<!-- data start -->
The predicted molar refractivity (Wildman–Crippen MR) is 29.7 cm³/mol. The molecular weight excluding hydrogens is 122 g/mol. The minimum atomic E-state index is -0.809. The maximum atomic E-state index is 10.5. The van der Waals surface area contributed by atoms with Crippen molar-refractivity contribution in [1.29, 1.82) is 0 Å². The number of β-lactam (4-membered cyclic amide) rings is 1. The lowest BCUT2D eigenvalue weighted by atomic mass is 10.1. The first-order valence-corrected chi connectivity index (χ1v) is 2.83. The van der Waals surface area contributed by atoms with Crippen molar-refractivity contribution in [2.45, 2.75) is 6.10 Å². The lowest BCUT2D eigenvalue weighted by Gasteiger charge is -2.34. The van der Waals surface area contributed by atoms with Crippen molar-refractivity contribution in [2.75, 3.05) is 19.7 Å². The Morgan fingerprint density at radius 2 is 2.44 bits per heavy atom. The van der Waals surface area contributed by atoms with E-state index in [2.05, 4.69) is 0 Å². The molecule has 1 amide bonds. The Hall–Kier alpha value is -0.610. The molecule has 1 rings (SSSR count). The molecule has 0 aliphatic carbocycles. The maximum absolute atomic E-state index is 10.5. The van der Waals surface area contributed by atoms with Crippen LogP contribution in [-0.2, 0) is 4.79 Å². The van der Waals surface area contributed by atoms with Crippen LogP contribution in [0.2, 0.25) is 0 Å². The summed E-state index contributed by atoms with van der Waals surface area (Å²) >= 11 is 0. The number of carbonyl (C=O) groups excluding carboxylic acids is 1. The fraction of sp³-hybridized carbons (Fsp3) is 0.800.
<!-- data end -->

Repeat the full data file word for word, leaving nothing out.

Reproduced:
The predicted molar refractivity (Wildman–Crippen MR) is 29.7 cm³/mol. The molecular weight excluding hydrogens is 122 g/mol. The minimum atomic E-state index is -0.809. The maximum atomic E-state index is 10.5. The van der Waals surface area contributed by atoms with Crippen molar-refractivity contribution in [1.29, 1.82) is 0 Å². The number of β-lactam (4-membered cyclic amide) rings is 1. The lowest BCUT2D eigenvalue weighted by atomic mass is 10.1. The first-order valence-corrected chi connectivity index (χ1v) is 2.83. The van der Waals surface area contributed by atoms with Crippen molar-refractivity contribution in [2.45, 2.75) is 6.10 Å². The lowest BCUT2D eigenvalue weighted by Gasteiger charge is -2.34. The van der Waals surface area contributed by atoms with Crippen molar-refractivity contribution in [2.75, 3.05) is 19.7 Å². The Morgan fingerprint density at radius 2 is 2.44 bits per heavy atom. The van der Waals surface area contributed by atoms with E-state index in [2.05, 4.69) is 0 Å². The molecule has 1 amide bonds. The Hall–Kier alpha value is -0.610. The molecule has 1 rings (SSSR count). The molecule has 0 aliphatic carbocycles. The maximum absolute atomic E-state index is 10.5. The van der Waals surface area contributed by atoms with Crippen LogP contribution in [-0.2, 0) is 4.79 Å². The van der Waals surface area contributed by atoms with Crippen LogP contribution in [0.2, 0.25) is 0 Å². The summed E-state index contributed by atoms with van der Waals surface area (Å²) >= 11 is 0. The number of carbonyl (C=O) groups excluding carboxylic acids is 1. The fraction of sp³-hybridized carbons (Fsp3) is 0.800.